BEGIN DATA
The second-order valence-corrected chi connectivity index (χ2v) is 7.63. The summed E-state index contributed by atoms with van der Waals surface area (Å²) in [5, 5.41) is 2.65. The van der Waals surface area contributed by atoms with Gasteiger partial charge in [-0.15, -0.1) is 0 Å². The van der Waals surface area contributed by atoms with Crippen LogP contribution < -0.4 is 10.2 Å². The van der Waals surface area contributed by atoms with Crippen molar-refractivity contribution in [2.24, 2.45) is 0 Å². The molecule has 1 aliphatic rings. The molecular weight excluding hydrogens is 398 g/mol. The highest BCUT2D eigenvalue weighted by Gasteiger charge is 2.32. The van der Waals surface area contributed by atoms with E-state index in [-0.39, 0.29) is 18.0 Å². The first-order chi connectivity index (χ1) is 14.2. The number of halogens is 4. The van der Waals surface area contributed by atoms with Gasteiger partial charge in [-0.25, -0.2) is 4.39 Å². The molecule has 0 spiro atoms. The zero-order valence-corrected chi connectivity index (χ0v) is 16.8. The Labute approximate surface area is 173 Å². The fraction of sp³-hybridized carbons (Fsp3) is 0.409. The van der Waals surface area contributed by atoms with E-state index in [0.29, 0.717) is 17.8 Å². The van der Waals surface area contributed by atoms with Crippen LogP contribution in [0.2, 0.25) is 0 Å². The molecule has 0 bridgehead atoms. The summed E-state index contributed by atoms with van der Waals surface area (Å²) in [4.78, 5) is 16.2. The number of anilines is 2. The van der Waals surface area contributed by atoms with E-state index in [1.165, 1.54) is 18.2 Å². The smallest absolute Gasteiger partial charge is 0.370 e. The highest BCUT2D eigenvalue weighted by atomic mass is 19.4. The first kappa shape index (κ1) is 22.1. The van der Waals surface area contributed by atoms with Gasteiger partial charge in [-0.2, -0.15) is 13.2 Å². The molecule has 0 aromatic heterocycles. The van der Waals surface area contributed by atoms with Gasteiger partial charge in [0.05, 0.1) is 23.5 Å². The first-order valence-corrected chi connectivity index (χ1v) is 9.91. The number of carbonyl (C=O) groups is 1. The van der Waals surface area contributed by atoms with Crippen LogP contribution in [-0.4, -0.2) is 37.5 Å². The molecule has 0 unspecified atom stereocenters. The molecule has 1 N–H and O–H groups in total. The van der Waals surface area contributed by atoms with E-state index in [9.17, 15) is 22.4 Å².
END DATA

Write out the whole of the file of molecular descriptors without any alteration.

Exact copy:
The second-order valence-corrected chi connectivity index (χ2v) is 7.63. The summed E-state index contributed by atoms with van der Waals surface area (Å²) in [5, 5.41) is 2.65. The van der Waals surface area contributed by atoms with Gasteiger partial charge in [-0.15, -0.1) is 0 Å². The van der Waals surface area contributed by atoms with Crippen LogP contribution < -0.4 is 10.2 Å². The van der Waals surface area contributed by atoms with Crippen molar-refractivity contribution in [2.24, 2.45) is 0 Å². The molecule has 1 aliphatic rings. The molecular weight excluding hydrogens is 398 g/mol. The highest BCUT2D eigenvalue weighted by Gasteiger charge is 2.32. The van der Waals surface area contributed by atoms with E-state index in [-0.39, 0.29) is 18.0 Å². The first-order chi connectivity index (χ1) is 14.2. The number of halogens is 4. The van der Waals surface area contributed by atoms with Gasteiger partial charge in [-0.25, -0.2) is 4.39 Å². The molecule has 0 spiro atoms. The zero-order valence-corrected chi connectivity index (χ0v) is 16.8. The Labute approximate surface area is 173 Å². The fraction of sp³-hybridized carbons (Fsp3) is 0.409. The van der Waals surface area contributed by atoms with E-state index in [0.29, 0.717) is 17.8 Å². The van der Waals surface area contributed by atoms with Crippen LogP contribution in [0.2, 0.25) is 0 Å². The molecule has 0 bridgehead atoms. The summed E-state index contributed by atoms with van der Waals surface area (Å²) in [4.78, 5) is 16.2. The number of anilines is 2. The van der Waals surface area contributed by atoms with E-state index in [1.165, 1.54) is 18.2 Å². The smallest absolute Gasteiger partial charge is 0.370 e. The highest BCUT2D eigenvalue weighted by atomic mass is 19.4. The first kappa shape index (κ1) is 22.1. The van der Waals surface area contributed by atoms with Gasteiger partial charge in [-0.2, -0.15) is 13.2 Å². The molecule has 0 aromatic heterocycles. The van der Waals surface area contributed by atoms with Gasteiger partial charge in [0.05, 0.1) is 23.5 Å². The first-order valence-corrected chi connectivity index (χ1v) is 9.91. The number of carbonyl (C=O) groups is 1. The van der Waals surface area contributed by atoms with Crippen LogP contribution in [-0.4, -0.2) is 37.5 Å². The molecule has 0 unspecified atom stereocenters. The molecule has 1 N–H and O–H groups in total. The van der Waals surface area contributed by atoms with E-state index in [9.17, 15) is 22.4 Å².